Skagafjörður is known as the cradle of the Icelandic horse and it is here that you will see beautiful herds of horses set out to pasture.

Our drive through the area offered the most beautiful views of herds of horses running by or grazing in front of stunning scenery.

 

After doing our high mountain trail ride in Alberta, we felt confident riding and were excited to be able to get back on a horse again and ride one in an entirely different setting.

But these Iceland horses had a mind of their own and we soon realized that we aren't pros. We had a hard time controlling our stubborn horses who had a mind of their own.

Deb with an Iceland horse

Deb loved her horse

 

Strong Will of Icelandic Horses

Iceland horses are set out to pasture when they are not being used and they almost have a wild feel about them. These guys think for themselves. If you don't show them whose boss from the start, you'll be stuck fighting them the entire ride.

My guy was beautiful, but he decided many times that he didn't want to move or that he wanted to go in the opposite direction. I was struggling, but I loved it.

Strong personalities are one of my favourite character traits.

They reminded us of the horses in Mongolia and it's no wonder, the Iceland horse is believed that they are descendants of the Mongolian horse.

Icelandic horses

Iceland Horses are beautiful

 

They are small, almost like ponies, but they are sturdy and strong. They have beautiful long manes and their markings are extraordinary.

We were amazed that they were so unique. Each and every one of them looked completely different from the other.

Every chance we got, we'd pull off on the side of the road to see Icelandic horses. They were friendly too and seemed to love having their pictures taken.

Choose a Reputable Horse Riding Company

We saw many horses in large corrals during our trail ride. We were told that the company we rode with “HestaSport” doesn't saddle their horses until they are two years old. (We've since been told that it is at least three) This gives them time to truly develop.

Their bones and backs are strong and able to carry people with ease. Most people in Iceland take great care in their horses and don't ride them until they are ready.

young icelandic horse

A young horse not ready to be ridden

This was something we were happy to hear; especially after a fellow traveler told us that she rode a horse that was only 6 months old on her trail ride, that's crazy! I believe that is way too young and it's important to ask the proper questions.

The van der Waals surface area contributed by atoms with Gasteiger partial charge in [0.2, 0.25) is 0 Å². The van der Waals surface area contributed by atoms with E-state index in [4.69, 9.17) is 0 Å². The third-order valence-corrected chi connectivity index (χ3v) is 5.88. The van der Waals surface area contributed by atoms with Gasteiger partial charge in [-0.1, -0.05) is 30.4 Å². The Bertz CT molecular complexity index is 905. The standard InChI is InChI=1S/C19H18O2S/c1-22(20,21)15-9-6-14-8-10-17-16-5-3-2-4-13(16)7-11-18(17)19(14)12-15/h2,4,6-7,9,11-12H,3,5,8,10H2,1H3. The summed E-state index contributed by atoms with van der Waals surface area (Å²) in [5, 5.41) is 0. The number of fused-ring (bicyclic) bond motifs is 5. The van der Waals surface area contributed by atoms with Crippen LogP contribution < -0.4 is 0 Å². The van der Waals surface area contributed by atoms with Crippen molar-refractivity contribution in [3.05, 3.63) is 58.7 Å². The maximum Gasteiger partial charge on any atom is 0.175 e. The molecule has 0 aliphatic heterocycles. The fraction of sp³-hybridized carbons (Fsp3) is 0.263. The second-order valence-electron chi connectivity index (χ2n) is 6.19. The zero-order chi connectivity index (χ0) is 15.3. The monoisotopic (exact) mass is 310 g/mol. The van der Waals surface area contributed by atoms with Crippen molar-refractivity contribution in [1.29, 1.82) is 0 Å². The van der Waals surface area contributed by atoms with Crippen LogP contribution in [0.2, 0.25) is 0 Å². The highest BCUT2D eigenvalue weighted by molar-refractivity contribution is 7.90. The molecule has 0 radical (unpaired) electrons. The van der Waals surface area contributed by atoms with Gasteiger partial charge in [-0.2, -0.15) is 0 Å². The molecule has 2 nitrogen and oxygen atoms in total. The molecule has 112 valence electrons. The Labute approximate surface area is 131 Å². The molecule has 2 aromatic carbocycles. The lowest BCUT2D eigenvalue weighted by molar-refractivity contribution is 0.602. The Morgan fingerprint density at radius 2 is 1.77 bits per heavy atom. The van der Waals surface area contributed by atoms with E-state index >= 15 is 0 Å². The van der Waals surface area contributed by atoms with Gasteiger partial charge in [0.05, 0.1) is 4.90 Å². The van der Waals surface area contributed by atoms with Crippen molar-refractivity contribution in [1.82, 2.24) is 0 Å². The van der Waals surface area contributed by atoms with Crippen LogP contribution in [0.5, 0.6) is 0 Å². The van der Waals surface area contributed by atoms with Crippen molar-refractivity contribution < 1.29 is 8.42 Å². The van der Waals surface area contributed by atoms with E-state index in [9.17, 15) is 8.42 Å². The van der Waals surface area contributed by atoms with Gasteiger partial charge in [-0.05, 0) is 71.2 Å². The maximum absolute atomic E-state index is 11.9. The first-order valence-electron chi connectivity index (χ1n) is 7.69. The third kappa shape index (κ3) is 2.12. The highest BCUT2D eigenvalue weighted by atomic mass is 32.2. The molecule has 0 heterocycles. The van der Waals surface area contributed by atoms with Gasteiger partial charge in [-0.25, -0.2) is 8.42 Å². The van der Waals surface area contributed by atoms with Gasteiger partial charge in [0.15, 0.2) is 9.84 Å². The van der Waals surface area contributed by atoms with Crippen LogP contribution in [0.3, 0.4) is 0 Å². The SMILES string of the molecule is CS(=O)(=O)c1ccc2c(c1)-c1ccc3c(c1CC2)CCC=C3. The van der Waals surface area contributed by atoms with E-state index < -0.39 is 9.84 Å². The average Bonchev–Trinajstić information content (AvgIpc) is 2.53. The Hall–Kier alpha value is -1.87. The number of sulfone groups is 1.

Riding with a reputable company is key for us in our travels and we were happy to hear that Iceland Travel, who we toured the country with takes great care in choosing the operations that they work with during their self drive tour.

Icelandic Horses experience

The farm

HestaSport must be one of the tops because it is here that they run only one of their national annual horse shows. There are only two such corrals in Iceland and this one attracts people every year to show of their best breed while having judges rate their skills and beauty.

HestaSport offers long multiday rides out to the glacier and into the mountains, plus short rides ranging from one hour to a full day. It's a great way to see the landscape and to immerse yourself in the culture. Riding is a part of Iceland and to ride while visiting the country will allow you to truly feel like you are have experienced a real and true Icelandic moment.

To book your own riding tour visit the HestaSport Website or make it a part of your Self Drive Tour around the country. Iceland Travel set everything up for us, all we had to do was show up at HestaSport and enjoy the ride.

Our tour through Iceland was courtesy of Iceland Travel. The Iceland Odyssey and the Wonders of the West self drive tour around the ring road gives the traveler freedom to explore on their own while staying in comfort at hotels and B&B's


Read Next:

How to Pack for a Winter Trip to Iceland

Iceland – Experience the Land of Fire and Ice

12 Mighty Iceland Waterfalls Not to be Missed

The Blue Lagoon in Iceland, Is it Worth It?

Icebergs on Volcanic Sand